Or maybe it wouldn’t, given that it’s spent some time pumping iron in the recent past. The 900cc, liquid-cooled, SOHC-equipped twin cylinder motor now produces 65hp (10hp more than before), and to call 80Nm of torque ‘ample’ would be an understatement. Of course, that these output figures are now produced at higher revs than on the older bike is a concern – peak power comes in 1,600rpm later and torque takes an extra 570 revs. However, contrary to my apprehensions, the Street Twin feels loaded and ready to lay down its muscle, perhaps a bit too insistently, if I may add. To those who have experienced the older Street Twin, the new one won’t come across as the childhood sweetheart anymore; it’s now packing heat and unlike the last-gen bike, this one can get a bit unruly if you ask such a thing of it. If I must elaborate, you first turn traction control off and, with Road mode selected (the other one being the milder Rain setting), you wring the throttle twist grip. And then you hold on. This is a quick motorcycle, and while it might be a stretch to call it violent, it sure isn’t as docile as the older-gen Bonnies. In other words, it’s less of a learner-class machine than it used to be.
However, the added grunt is definitely welcome if chasing sunsets down the open highway features prominently on your weekend bucket list. It now cruises with far less effort and the flatter torque curve aids tractability tremendously, although the lack of a 6th gear is definitely something I missed, perhaps more due to instinct than any form of disability. But all things considered, the Street Twin paints a pretty picture of a rugged motorcycle strapped with luggage, ready to take you a thousand kilometres down the road. As a motorcycle that is designed, and destined, to stick by your side through the most formative years of your big-bike journey, the Street Twin is adept at making memories out of even the most arbitrary rides.
Brembo 4-pot caliper offers great bite.
To its credit, it now brakes significantly sharper as well. The Brembo four-piston caliper leaves nothing to your imagination as it slashes the Street Twin’s momentum down to a halt, with the comforting blanket of a dual-channel ABS assuring you to expect nothing untoward. This comes in particularly handy in Mumbai, where riding at a fair clip is a luxury that's allowed only in brief spurts. Adding to the sanity is the suspension setup, and while the new 41mm telescopic fork is visibly firmer, the handling benefits are incentive enough to make peace with it. You do notice every expansion joint and pothole, but the pair of plush shock absorbers at the rear do the balancing act well and the result is an overall ride that’s comfortable, if not outrageously supple.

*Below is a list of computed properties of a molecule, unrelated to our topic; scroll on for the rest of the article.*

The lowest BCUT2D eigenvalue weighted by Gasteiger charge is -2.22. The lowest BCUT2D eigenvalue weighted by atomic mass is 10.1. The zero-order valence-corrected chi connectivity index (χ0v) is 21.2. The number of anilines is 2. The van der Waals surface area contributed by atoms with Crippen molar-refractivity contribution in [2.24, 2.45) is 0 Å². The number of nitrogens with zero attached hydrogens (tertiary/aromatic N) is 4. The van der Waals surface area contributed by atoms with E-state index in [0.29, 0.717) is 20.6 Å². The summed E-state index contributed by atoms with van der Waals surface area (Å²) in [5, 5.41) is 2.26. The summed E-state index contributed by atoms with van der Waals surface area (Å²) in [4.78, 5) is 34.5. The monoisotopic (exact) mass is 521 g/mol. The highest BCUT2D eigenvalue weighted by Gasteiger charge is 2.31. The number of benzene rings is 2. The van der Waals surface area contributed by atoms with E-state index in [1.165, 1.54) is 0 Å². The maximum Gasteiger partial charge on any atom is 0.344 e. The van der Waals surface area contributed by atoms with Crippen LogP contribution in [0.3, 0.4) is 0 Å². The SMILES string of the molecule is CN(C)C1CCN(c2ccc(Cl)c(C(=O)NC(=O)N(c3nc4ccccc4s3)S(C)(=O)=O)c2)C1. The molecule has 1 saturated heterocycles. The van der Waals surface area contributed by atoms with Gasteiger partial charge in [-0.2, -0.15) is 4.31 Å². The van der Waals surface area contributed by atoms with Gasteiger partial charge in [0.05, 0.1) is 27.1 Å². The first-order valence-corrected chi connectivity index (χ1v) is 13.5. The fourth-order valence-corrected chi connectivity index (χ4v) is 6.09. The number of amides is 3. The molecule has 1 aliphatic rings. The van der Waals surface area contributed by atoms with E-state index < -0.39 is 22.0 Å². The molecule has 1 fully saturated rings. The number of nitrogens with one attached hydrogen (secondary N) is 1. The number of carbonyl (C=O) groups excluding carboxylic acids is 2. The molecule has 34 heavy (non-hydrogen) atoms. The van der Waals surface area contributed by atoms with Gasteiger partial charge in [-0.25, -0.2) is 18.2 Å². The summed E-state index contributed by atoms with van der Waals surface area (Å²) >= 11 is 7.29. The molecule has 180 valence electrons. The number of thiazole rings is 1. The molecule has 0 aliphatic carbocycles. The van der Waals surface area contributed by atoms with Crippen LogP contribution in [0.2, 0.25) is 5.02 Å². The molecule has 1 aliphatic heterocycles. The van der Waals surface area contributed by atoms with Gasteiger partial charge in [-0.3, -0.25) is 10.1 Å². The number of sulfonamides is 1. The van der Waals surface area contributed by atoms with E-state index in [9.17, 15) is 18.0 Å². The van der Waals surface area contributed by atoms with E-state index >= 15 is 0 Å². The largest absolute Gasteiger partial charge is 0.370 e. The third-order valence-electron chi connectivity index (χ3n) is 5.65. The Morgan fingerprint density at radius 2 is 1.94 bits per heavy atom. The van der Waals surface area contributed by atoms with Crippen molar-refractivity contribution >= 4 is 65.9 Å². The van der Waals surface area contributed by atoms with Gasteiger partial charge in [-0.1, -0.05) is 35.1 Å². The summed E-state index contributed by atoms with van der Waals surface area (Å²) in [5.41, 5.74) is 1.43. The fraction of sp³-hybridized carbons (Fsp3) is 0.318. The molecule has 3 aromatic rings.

Despite having examined the darkest crevices of this half-awake city until the coolest part of the day – about 4 am, if you ask – I couldn’t help notice the waft of engine heat running continuously over my shin and feet. For a street bike, this level of engine heat is a bit uncharacteristic, and although it steers clear of being repulsive, it’s something you will notice especially if wearing anything skimpier than riding boots. That aside, the Street Twin is well-equipped for an everyday urban dash. And I mustn’t forget to mention the headlight, which offers a good intensity and spread of light in either beam, which is important when the city’s streets are lit erratically.
The Street Twin’s best characteristic is that, like before, it comes etched with a permanent sense of travel. Regardless of whether you’re snaking through an undiscovered nook in an agreeable part of the country or simply slugging it out in a dense metropolis, the Street Twin feels at home. The progressive soundtrack from its parallel-twin motor makes a lasting impression on your psyche if you live with it long enough, and that it costs a justifiable Rs 7.45 lakh (ex-showroom) to bring one home may keep some of you awake until very late tonight. I’d urge you to give it some serious thought because the Street Twin is now more worthy of your hard-earned money than ever before. And because sometimes, it’s just better to get out there and hustle than be a mere bystander.